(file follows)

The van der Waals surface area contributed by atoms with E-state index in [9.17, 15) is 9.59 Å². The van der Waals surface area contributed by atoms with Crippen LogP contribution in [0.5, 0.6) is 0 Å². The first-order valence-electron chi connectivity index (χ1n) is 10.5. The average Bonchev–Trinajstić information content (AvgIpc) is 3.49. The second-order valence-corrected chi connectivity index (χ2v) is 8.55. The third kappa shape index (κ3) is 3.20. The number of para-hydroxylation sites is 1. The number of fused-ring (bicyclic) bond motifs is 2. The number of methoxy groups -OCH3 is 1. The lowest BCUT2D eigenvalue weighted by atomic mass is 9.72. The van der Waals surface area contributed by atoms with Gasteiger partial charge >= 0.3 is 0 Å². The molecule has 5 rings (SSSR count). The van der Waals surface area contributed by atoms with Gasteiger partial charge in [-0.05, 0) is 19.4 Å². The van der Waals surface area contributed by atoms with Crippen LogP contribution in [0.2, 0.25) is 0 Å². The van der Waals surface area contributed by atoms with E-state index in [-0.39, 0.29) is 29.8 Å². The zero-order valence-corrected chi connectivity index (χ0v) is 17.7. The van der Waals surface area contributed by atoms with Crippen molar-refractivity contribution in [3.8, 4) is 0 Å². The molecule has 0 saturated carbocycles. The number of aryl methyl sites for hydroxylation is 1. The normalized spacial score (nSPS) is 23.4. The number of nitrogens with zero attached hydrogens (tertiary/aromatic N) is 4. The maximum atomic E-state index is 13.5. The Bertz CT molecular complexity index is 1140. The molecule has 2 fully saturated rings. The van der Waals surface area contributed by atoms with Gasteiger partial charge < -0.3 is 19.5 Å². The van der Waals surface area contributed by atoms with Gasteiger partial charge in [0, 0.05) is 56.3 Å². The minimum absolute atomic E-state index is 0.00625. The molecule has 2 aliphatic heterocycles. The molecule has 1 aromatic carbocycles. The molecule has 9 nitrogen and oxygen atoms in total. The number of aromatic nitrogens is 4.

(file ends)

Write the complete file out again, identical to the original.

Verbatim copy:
The van der Waals surface area contributed by atoms with E-state index in [9.17, 15) is 9.59 Å². The van der Waals surface area contributed by atoms with Crippen LogP contribution in [0.5, 0.6) is 0 Å². The first-order valence-electron chi connectivity index (χ1n) is 10.5. The average Bonchev–Trinajstić information content (AvgIpc) is 3.49. The second-order valence-corrected chi connectivity index (χ2v) is 8.55. The third kappa shape index (κ3) is 3.20. The number of para-hydroxylation sites is 1. The number of fused-ring (bicyclic) bond motifs is 2. The number of methoxy groups -OCH3 is 1. The lowest BCUT2D eigenvalue weighted by atomic mass is 9.72. The van der Waals surface area contributed by atoms with Gasteiger partial charge >= 0.3 is 0 Å². The molecule has 5 rings (SSSR count). The van der Waals surface area contributed by atoms with Gasteiger partial charge in [-0.05, 0) is 19.4 Å². The van der Waals surface area contributed by atoms with Crippen LogP contribution in [0.2, 0.25) is 0 Å². The van der Waals surface area contributed by atoms with E-state index in [-0.39, 0.29) is 29.8 Å². The zero-order valence-corrected chi connectivity index (χ0v) is 17.7. The van der Waals surface area contributed by atoms with Crippen molar-refractivity contribution in [3.8, 4) is 0 Å². The molecule has 0 saturated carbocycles. The number of aryl methyl sites for hydroxylation is 1. The normalized spacial score (nSPS) is 23.4. The number of nitrogens with zero attached hydrogens (tertiary/aromatic N) is 4. The maximum atomic E-state index is 13.5. The Bertz CT molecular complexity index is 1140. The molecule has 2 fully saturated rings. The van der Waals surface area contributed by atoms with Gasteiger partial charge < -0.3 is 19.5 Å². The van der Waals surface area contributed by atoms with Gasteiger partial charge in [0, 0.05) is 56.3 Å². The minimum absolute atomic E-state index is 0.00625. The molecule has 2 aliphatic heterocycles. The molecule has 1 aromatic carbocycles. The molecule has 9 nitrogen and oxygen atoms in total. The number of aromatic nitrogens is 4.